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Cruising for a Cause

One of the great things about sailing is that no two sailors have to set out for the same purpose. Some sail for the love of speed. Some sail for the love of gadgetry. Some, to be with friends and family. To see new sights. For intensity. For tranquility. For Columbus it was exploration. For Desjoyeaux it is competition. But for the crew of Khulula and Can Drac, it’s about

One of the great things about sailing is that no two sailors have to set out for the same purpose. Some sail for the love of speed. Some sail for the love of gadgetry. Some, to be with friends and family. To see new sights. For intensity. For tranquility. For Columbus it was exploration. For Desjoyeaux it is competition. But for the crew of Khulula and Can Drac, it’s about benevolence. They are using their boats to make a difference and spread global awareness about issues involving the Earth’s most precious resource: water.

Khulula is halfway through a three-year research journey, circumnavigating the globe in search of littered seas and dirty beaches. On board, the surfer/sailor team of Hugh Patterson, Ryan Robertson, and Bryson Robertson are collecting data on ocean pollution, hoping to shed light on the seriousness of the issue and use their findings to ignite international change.

Can Drac is using its journey to raise funds for clean drinking water in Africa. The husband/wife crew of Franc and Andrea Carreras hope to travel 6,300 miles across the Atlantic and see over 20 countries, raising money to promote awareness of the worldwide lack of clean drinking water.

These boats have more than just wind in their sails—they are powered by a desire to make a difference. They’re cruising for a cause.

Did you know that in the middle of the Pacific there exists an area roughly the size of Australia that is saturated with over 100 million tons of garbage? Or that hundreds of shorelines in the Pacific are ankle-deep in litter? Or that this massive garbage accumulation is not only dirtying the beaches but threatening to deplete the oceanic marine food chain altogether?

As Hugh Patterson, Ryan Robertson, and Bryson Robertson began to learn these horrific facts while living in Vancouver, Canada, they got an idea. What if they took a few years off to sail around the world? While they were at it, why not sail for a cause? As the wheels began to turn, they wrote, “Before settling down…why not go out with a noble cause, on a bold and ambitious mission of education to make a difference in the world by addressing a serious issue?” Well, why not?

So they began their journey. They created a website, oceangybe.com, and pooled their money to outfit Khulula, their Tradewinds T40. They set off from La Paz, Mexico, in July 2007 in search of gnarly waves, new people, and dirty, dirty seas.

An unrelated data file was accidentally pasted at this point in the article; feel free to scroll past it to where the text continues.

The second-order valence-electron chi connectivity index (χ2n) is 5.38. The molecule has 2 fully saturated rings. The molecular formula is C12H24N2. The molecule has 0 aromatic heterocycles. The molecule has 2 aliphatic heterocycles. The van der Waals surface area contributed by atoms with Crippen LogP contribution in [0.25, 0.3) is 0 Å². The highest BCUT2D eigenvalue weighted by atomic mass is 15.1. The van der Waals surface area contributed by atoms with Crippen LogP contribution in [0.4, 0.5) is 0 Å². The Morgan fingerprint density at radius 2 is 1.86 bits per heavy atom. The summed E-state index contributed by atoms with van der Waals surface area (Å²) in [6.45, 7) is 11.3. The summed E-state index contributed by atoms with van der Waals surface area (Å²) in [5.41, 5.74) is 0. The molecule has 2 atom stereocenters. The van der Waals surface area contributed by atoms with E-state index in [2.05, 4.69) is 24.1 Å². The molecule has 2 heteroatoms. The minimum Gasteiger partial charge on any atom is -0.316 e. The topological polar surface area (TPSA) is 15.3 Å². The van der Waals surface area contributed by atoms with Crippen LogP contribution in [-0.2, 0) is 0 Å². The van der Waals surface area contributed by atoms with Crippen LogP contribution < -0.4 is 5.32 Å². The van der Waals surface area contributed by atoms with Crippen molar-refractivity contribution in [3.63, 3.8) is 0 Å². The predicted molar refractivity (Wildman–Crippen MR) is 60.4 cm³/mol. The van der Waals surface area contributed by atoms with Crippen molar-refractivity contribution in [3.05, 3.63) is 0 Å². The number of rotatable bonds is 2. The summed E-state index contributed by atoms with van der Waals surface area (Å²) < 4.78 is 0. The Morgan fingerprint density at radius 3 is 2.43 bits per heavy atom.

What they found was astonishing. Only two years into their three-year journey, these surfer/sailors have already realized that ocean pollution is far worse than they imagined. In Indonesia, Bryson said, “villagers walk down to the beach at low tide, deposit their daily refuse and wait for the tide to take it away.” Ryan explained this as “a prime example of cultural lag” because while the local habits have not changed for generations, the nature of their waste has. “Historically, the trash was coconut husks, bamboo, and banana leaves, now it is plastic and polystyrene,” explained Ryan, “but unfortunately they still get rid of it the same way.” In Cocos Keeling Island in the mid-Indian Ocean, hermit crabs made their homes in washed-up film canisters and the garbage was ankle-deep. In a 10-meter area alone, the crew picked up over 300 sandals and 150 water bottles.

Beach after beach, ocean after ocean, they found similarly disturbing collections of garbage and realized that the worst part was that no one else seemed to know. “Many educated people have no idea how polluted our oceans are,” said Bryson. “We hope that by educating the individuals they can make big changes.” In every port they report back to their website to increase awareness. They realize that the root of the ignorance is that the oceans are easily out of sight, out of mind. “The oceans are so remote and visited by so few, it is hard to even discover these things,” said Ryan. That’s why they see it as their personal mission to spread the word. With awareness, they hope, will come a movement to limit personal litter and eventually, a movement to increase global conservation. “We cannot continue at our current state for much longer without severely shooting ourselves in the foot,” said Bryson.

They have spent the first half of the journey building a foundation of knowledge. As three young guys with no outside financial help, they’re proud to have made it halfway around the world. Now they’re working hard to share their findings in schools and promote coverage through media and legislative outlets. Within the next year they will visit the North Pacific Gyre which Hugh believes “is a big goal that promises to be very interesting.” When they get back home, they plan to share their findings through school visits, a documentary, and perhaps even a website where cruisers can learn more about recycling policies in different ports.

In the meantime, they will continue across the Atlantic in an expedition that Bryson described as “just a dream and the desire to make it happen.”

To learn more about oceangybe, check out these links:

Follow their route: Where are they now?

Oceangybe.com home page

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